After we've left the bottom we begin to start breathing from the regulator on a decompression tank on our left side which is strapped to a harness we wear that holds the double tanks to our back. This gas mixture contains a higher percentage of oxygen but not so much that it becomes toxic. By increasing the percentage of oxygen as we ascend, we speed the removal of nitrogen from our bodies. Once we get to about 20 feet from the surface, we breathe 100% oxygen from a regulator attached to a tank on our right side.
Because we're diving at Cordell Bank and at depths of up to 200 feet, the water can be very cold which requires that we wear a dry suit. This special suit traps a layer of air between the diver's body and the suit which is kept warm by the heat of the diver's body. As we now know, as we descend, the water pressure increases and the air inside the dry suit is crushed; if this were not corrected, the suit would squeeze the diver's body and make it very uncomfortable to move. To counteract this pressure, the diver wears yet another (but small) tank which is connected to the suit and allows pressurized air to be added to the suit through a button that can be pushed by the diver.
Have you ever thought of taking your computer underwater? Well we have to have two of them! No, you can't connect to Facebook or Twitter but the computers we wear are crucial to our safety. They are small, wrist-mounted computers that keep track of our dive time, our depth and the gas mixture that we're breathing; from this information they can calculate how long it will take for the nitrogen to get out of our bodies (this is known as "decompression") and for us to safely return to the surface. For a twenty minute dive to 200 feet, we will have to spend up to an hour in decompression.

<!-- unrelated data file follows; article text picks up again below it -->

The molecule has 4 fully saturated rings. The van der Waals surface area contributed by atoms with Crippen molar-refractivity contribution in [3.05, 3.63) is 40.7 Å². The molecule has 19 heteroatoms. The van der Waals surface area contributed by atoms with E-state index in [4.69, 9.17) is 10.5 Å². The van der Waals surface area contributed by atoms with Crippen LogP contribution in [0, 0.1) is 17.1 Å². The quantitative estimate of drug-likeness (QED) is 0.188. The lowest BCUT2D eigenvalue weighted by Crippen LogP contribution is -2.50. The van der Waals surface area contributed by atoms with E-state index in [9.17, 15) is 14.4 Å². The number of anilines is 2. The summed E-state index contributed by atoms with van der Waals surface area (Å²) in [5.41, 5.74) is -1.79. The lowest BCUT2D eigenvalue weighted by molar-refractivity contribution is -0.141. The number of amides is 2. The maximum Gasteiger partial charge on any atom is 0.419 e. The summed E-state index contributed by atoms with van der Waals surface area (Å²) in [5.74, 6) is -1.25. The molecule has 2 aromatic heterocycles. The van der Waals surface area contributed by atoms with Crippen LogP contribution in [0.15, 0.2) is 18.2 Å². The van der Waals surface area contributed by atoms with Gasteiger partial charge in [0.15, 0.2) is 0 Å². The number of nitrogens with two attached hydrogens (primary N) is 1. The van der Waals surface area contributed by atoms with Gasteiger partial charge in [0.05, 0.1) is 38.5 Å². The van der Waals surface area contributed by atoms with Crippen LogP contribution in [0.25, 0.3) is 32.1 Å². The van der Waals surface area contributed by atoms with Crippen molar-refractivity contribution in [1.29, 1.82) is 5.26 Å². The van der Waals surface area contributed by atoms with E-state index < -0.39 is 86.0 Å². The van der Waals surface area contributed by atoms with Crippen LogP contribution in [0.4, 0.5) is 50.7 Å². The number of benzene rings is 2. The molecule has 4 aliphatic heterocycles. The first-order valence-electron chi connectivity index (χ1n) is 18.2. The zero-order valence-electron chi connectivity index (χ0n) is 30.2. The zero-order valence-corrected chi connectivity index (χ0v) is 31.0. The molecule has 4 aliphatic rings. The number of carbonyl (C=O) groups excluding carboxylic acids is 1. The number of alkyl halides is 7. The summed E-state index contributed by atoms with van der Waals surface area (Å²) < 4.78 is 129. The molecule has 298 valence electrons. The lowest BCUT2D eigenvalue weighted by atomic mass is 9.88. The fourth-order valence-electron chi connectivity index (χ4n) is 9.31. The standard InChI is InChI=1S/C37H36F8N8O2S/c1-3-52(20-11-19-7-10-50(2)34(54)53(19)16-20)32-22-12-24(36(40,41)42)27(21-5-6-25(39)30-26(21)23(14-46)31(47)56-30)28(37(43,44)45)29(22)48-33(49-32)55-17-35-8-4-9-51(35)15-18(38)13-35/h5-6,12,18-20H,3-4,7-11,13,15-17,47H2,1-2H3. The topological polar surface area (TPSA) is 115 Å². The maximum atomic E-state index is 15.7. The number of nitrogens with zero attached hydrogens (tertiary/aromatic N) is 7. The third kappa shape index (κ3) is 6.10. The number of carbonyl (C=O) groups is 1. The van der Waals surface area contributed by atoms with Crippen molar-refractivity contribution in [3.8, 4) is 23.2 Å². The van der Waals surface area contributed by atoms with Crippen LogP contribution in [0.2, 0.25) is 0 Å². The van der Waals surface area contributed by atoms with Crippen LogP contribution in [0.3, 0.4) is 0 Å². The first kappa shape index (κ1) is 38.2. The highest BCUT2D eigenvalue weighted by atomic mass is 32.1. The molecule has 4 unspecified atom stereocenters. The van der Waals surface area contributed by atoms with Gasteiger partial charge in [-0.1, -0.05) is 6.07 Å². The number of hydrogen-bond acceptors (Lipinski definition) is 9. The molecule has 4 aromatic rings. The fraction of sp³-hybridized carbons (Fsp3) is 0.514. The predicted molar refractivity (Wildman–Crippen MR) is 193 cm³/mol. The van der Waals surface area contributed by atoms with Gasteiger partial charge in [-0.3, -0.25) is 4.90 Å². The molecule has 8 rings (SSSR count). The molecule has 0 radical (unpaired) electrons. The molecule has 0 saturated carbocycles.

Now you might ask, "Who would want to do this and why is it important?" Many of the resources that we characterize, monitor and protect lie in waters deeper than can be reached by recreational-type diving.
It has been said that we know more about the surface of the moon than we do about the ocean's depths between 100 and 300 feet. Most of our National Marine Sanctuaries contain areas that lie within this depth range and which, until the last few years, have remained inaccessible to managers, scientists, educators and our outreach people who take the messages of the sanctuary's successes out to public. Remotely operated vehicles (underwater robots or ROVs) and manned submersibles can go to these depths but they are better suited for operations of a much deeper nature. Added to this is the fact that an ROV or submersible cannot do the same things underwater that a diver can do.
Many people ask me, "Why did you decide to do this type of diving, isn't it dangerous?" Like many of the divers who choose this method of diving, I do it for the challenge and for the fact that you can see places and things that no one else has ever seen before. Keep in mind though, that you can't just go out and buy the equipment and start this type of diving; you have to go through very intensive training and conduct many training dives to be qualified and certified to conduct these types of dives. That being said, the pay-off in terms of the wonder of exploring new places and being able to bring that information back for others to experience is well worth the time, price and patience needed to conduct technical dives.